Lent starts in just a few days, and I still haven’t figured out exactly how I’m going to personally observe the season.
As a mom with a lot of little kids, I don’t like to put major restrictions on vices. I give myself a lot of grace when it comes to things like hiding in the mudroom to eat a sleeve of Peeps, or bingeing on social media once the kids are in bed. I know those things aren’t good, but have YOU ever spent more than 20 minutes with a three-year old? Exactly.
I give myself a lot of grace, which I think is a good thing. If you’ve ever had a conversation with me I’ve probably told you to give yourself grace, too. Dirty kitchen? There’s grace! Forgot a doctor’s appointment? Grace! You sent your kid to school with their shoes on the wrong feet? GRACE ABOUNDS!!
But I also know that I use grace (which is a good thing) and my current state of sleeplessness/dealing-with-a-three-year-oldness (which are legitimate things) as excuses. Everyone, even me, can benefit from self-examination.
But practically speaking, what does self-examination look like?
My friend just wrote a book (a book!) that describes what I’m talking about in a much more eloquent, complete way. It’s called The Common Rule, and if you order it today you can get it in time for Ash Wednesday. That inadvertently sounded like an insincere ad, but I promise he didn’t ask me to say that, or any of this.
The premise of the book is that our daily lives rotate around habits that we don’t even register. Habits like checking your phone as soon as you wake up, then again before you get your coffee, then again when you pour a glass of milk for your kid. Stuff like that. We fall into these patterns, and they begin to form us.
The Common Rule offers four weekly and four daily habits “designed to help us create new routines and transform frazzled days into lives of love for God and neighbor.” The book isn’t just about screen time, but also habits like sharing a meal with a friend and observing the Sabbath.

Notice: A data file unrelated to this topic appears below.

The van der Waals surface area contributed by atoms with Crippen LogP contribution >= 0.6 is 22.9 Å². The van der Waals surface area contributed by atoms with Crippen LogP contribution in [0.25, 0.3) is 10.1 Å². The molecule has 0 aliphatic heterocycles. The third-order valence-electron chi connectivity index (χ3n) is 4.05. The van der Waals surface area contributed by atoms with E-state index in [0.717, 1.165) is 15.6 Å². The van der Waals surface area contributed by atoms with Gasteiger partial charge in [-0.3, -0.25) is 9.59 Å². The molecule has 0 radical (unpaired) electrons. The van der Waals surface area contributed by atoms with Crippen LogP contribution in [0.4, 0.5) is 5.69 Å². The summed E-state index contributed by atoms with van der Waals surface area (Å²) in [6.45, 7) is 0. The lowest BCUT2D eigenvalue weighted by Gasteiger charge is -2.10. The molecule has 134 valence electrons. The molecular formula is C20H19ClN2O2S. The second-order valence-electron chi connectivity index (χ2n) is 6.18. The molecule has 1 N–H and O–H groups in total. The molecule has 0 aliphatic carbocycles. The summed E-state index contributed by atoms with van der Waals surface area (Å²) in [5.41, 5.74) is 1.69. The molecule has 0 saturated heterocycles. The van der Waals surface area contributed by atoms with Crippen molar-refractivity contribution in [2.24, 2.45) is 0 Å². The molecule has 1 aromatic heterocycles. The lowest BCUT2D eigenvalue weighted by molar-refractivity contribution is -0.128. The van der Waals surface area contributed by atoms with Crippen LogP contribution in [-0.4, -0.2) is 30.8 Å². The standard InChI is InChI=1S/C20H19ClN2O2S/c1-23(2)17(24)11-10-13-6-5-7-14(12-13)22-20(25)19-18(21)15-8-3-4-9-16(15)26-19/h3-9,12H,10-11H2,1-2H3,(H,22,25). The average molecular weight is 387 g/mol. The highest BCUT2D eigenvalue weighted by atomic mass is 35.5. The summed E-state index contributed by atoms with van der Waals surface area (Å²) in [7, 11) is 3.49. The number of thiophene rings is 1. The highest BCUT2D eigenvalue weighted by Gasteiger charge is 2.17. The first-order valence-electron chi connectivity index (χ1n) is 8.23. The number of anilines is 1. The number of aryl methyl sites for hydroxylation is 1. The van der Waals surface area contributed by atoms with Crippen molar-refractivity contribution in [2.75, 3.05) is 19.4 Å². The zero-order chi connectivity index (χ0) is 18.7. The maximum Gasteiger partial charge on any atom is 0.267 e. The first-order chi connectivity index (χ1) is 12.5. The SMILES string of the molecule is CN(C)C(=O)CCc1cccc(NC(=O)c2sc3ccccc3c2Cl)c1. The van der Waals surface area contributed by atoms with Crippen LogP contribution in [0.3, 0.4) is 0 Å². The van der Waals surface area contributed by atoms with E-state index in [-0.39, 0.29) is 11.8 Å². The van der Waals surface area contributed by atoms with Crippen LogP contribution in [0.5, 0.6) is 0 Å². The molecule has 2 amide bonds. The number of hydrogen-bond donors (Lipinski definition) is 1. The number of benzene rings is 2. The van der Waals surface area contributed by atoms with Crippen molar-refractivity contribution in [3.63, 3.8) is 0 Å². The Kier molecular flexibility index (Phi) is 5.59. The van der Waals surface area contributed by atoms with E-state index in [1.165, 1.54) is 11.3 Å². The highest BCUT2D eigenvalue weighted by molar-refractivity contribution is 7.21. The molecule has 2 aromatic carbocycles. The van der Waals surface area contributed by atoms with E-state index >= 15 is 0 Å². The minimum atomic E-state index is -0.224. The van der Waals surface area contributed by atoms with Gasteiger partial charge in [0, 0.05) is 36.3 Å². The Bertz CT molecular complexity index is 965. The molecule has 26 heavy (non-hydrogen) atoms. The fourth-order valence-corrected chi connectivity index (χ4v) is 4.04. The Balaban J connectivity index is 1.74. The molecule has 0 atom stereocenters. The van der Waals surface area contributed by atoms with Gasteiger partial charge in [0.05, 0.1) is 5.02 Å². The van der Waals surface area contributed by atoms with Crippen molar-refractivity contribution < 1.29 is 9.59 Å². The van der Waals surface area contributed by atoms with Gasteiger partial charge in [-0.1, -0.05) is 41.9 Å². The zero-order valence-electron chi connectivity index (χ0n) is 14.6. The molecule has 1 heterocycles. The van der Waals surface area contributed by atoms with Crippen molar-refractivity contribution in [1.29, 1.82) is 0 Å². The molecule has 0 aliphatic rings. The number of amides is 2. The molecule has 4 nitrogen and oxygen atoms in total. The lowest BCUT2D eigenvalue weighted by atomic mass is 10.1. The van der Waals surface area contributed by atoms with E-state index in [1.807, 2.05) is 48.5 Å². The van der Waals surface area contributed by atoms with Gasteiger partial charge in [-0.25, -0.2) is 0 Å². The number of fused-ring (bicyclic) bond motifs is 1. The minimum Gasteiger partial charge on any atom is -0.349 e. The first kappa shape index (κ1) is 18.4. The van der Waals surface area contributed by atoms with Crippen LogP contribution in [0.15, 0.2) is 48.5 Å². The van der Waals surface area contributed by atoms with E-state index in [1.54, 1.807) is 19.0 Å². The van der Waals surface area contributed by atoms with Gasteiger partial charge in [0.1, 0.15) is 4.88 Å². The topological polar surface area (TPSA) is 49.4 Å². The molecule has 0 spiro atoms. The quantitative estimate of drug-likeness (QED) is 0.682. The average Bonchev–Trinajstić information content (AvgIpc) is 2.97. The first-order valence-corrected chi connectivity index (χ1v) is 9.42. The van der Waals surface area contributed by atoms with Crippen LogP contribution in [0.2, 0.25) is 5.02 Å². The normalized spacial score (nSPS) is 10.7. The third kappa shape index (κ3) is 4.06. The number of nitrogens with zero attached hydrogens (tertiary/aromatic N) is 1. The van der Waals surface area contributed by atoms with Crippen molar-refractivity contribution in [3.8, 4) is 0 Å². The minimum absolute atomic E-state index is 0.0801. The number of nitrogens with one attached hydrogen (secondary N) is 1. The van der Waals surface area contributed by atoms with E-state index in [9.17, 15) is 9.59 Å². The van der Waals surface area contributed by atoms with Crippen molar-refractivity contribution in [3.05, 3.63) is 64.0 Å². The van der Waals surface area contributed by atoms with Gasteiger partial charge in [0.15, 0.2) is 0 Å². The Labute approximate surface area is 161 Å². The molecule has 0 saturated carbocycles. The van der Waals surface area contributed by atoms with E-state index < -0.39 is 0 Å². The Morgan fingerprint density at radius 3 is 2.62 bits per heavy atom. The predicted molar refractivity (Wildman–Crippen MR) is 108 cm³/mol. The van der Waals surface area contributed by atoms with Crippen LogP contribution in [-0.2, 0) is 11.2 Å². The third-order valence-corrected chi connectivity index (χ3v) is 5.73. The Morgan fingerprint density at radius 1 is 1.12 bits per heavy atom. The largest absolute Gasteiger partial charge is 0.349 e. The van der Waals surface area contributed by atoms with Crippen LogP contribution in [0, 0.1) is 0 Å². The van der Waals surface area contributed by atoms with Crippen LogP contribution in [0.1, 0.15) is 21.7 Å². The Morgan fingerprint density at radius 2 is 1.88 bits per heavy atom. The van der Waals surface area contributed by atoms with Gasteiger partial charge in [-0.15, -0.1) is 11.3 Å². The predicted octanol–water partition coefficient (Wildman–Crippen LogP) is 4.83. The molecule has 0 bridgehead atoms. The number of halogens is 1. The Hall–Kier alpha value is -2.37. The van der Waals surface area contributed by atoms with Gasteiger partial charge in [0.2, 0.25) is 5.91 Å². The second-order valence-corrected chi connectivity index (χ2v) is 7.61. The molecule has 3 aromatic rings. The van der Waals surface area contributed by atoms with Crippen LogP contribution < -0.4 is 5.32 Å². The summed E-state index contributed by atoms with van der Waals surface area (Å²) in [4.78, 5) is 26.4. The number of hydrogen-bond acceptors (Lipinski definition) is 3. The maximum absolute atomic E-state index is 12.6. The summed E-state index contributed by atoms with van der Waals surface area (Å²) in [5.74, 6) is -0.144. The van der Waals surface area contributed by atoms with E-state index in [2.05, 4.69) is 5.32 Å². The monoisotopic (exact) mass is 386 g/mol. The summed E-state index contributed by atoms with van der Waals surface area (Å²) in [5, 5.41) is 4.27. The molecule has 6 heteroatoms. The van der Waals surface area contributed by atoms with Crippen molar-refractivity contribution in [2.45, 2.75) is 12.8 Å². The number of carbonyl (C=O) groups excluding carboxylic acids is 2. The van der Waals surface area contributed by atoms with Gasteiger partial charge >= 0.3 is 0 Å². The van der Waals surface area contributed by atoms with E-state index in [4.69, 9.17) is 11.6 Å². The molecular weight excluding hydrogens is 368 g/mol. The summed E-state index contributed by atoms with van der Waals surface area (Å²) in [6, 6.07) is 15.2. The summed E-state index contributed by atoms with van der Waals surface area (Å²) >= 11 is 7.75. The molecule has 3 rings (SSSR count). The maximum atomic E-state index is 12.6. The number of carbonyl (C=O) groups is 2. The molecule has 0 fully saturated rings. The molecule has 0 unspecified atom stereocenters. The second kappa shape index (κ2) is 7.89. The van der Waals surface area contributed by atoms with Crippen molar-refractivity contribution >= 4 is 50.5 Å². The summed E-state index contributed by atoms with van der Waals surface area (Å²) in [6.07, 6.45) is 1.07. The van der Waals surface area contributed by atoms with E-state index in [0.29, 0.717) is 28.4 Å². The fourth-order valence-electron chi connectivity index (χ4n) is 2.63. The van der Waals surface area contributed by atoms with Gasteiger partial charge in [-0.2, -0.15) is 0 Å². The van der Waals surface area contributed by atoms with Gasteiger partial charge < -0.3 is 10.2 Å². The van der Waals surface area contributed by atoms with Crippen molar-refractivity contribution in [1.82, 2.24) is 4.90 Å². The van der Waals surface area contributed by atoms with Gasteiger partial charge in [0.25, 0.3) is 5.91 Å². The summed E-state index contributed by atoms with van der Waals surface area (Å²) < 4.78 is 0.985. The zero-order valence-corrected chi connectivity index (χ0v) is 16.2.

Actually, if any of this sounds cloudy it’s because I was up twice last night and again very early this morning; go here for a better explanation: thecommonrule.org
This is a book about habits, self-reflection, grace, repentance, and hope. It was born out of humility and a desire to live a life that honors God.
I can personally vouch for Justin (Tom has known Justin since they were kids, and I’ve known his family for years — they have four kids; they’re tired too! In fact, exhaustion was one of the catalysts for the book), and I can also personally vouch for mindlessly giving my days over to meaninglessness. I readily admit that I am prone spending my days walking in a direction apart from my desires and beliefs.
I am going to be very vulnerable and tell you that I generally don’t like this sort of thing. I’m a contrarian by nature (one of my many delightful qualities!) and on top of that I’m very, very averse to people telling me how to spend my time. I bristle at routines and schedules and being told what to do, especially now that I have such limited (i.e. zero) time to myself.
But I can also admit that my habits deserve examination as much as they deserve grace.
The season of Lent is a perfect time for to self-reflection, re-orienting habits, repentance, and acknowledging that we are not saved by habits or intentions, but by Jesus Christ, whose perfect life and sacrificial death atone for the sins of those who trust in Him.
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I lifted most of these pictures from a 2017 post about observing Lent as a stay-at-home mom.